I shouldn't have been able to. It's incorrect.
Need information on a function I've posted? Chances are it's at the MSDN.
MXP

Posts: 6506
Joined: Mon Sep 22, 2003 5:27 pm

Yeah i just noticed today !! so how it can be solved !

Blueteeth

Posts: 616
Joined: Thu Sep 25, 2003 9:54 pm
Location: Egypt

We know w and h, which are
w=n^l
h=(n+1)^l

Taking logarithms and dividing,
log(h)/log(w)=log(n+1)/log(n)
From this, we can find n. I think a fast way would be Newton-Raphson applied to
f(x) = 1/(log(x+1)/log(x)-1) - 1/(log(h)/log(w)-1)

Once you have n, you can easily find everything else.

Alvaro
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Location: NY, USA

Alvaro wrote:From this, we can find n. I think a fast way would be Newton-Raphson applied to
f(x) = 1/(log(x+1)/log(x)-1) - 1/(log(h)/log(w)-1)

I'm not sure i understand this ?!

Blueteeth

Posts: 616
Joined: Thu Sep 25, 2003 9:54 pm
Location: Egypt

Blueteeth wrote:
Alvaro wrote:From this, we can find n. I think a fast way would be Newton-Raphson applied to
f(x) = 1/(log(x+1)/log(x)-1) - 1/(log(h)/log(w)-1)

I'm not sure i understand this ?!

The only root of the function f(x) above is n. I modified the expression log(x+1)/log(x) a little bit (substracted 1 and took the inverse), to make its plot closer to a straight line, so Newton-Raphson works better. You can do this as long as your transformations are one-to-one mappings.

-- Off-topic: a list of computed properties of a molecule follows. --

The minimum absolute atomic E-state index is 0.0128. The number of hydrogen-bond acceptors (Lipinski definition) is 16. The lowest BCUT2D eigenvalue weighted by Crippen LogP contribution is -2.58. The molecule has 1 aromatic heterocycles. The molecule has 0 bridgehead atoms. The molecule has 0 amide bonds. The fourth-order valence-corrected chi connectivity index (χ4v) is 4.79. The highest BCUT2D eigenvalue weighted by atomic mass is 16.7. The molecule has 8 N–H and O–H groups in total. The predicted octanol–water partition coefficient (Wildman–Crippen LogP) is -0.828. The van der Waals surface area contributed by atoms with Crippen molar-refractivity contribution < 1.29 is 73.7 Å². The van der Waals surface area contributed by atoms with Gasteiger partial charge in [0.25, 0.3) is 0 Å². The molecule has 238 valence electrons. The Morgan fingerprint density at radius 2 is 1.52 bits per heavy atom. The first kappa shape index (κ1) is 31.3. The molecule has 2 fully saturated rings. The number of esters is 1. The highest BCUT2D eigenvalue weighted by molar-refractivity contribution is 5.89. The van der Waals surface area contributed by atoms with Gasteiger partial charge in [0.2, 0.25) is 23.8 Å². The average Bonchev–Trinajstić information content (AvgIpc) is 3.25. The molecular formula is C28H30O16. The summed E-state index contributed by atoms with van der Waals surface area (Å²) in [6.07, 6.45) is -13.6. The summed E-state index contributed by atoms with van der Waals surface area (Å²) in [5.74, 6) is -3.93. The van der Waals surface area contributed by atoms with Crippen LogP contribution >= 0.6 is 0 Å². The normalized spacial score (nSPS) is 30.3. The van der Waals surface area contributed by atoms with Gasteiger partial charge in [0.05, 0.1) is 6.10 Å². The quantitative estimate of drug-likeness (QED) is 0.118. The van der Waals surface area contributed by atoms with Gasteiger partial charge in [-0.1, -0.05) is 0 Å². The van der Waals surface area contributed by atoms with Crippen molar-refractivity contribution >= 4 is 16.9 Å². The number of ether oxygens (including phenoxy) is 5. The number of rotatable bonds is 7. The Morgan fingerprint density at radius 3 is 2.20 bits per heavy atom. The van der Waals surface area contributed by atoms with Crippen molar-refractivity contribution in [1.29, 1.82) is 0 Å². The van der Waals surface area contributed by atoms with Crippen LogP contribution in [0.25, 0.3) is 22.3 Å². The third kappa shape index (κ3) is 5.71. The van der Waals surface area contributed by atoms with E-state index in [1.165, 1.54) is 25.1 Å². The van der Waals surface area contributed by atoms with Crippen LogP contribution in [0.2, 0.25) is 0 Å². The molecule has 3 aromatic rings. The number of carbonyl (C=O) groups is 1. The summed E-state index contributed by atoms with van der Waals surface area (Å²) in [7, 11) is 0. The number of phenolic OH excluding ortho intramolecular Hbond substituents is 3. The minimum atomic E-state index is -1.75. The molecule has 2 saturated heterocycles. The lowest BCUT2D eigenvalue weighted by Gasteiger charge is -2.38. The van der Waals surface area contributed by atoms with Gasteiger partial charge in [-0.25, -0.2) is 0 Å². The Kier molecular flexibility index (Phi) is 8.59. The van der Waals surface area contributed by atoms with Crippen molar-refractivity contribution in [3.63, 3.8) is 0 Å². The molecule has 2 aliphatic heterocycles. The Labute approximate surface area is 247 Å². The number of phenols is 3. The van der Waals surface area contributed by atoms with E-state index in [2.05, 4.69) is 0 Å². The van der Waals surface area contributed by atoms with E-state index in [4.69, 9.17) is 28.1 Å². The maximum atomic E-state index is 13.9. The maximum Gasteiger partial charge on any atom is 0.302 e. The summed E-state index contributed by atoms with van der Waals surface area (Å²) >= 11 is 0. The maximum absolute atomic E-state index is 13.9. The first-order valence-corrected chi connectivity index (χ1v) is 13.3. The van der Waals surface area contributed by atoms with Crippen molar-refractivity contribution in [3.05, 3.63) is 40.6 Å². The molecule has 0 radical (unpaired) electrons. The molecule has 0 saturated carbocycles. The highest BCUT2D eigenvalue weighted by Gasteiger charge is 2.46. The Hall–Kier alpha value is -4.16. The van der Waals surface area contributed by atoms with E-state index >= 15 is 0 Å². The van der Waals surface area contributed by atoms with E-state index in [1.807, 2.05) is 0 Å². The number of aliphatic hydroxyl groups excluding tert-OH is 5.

Alvaro
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Joined: Mon Sep 22, 2003 4:57 pm
Location: NY, USA

In code:
Code: Select all
`#include &lt;iostream&gt;#include &lt;cmath&gt;using namespace std;// The function whose root is ndouble f(double x, double h, double w){   return 1/(1-log(x)/log(x+1))-1/(1-log(w)/log(h));}// The derivative of fdouble df(double x){  return (log(x+1)/x-log(x)/(x+1))/(log(x+1)*log(x+1)*(1-log(x)/log(x+1))*(1-log(x)/log(x+1)));}// Computes the root of f using Newton-Raphsonint compute_n(int h, int w){  double x=10; // A first guess. Doesn't matter much  for(int i=0;i<10;++i)    x-=f(x,h,w)/df(x);  return int(floor(x+.5));}int main(){  int h=216,w=125;  int n=compute_n(h,w);  int l=int(floor(log(w)/log(n)+.5));  cout << w << " = " << n << "^" << l << endl;  cout << h << " = " << (n+1) << "^" << l << endl;}`

Alvaro
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Location: NY, USA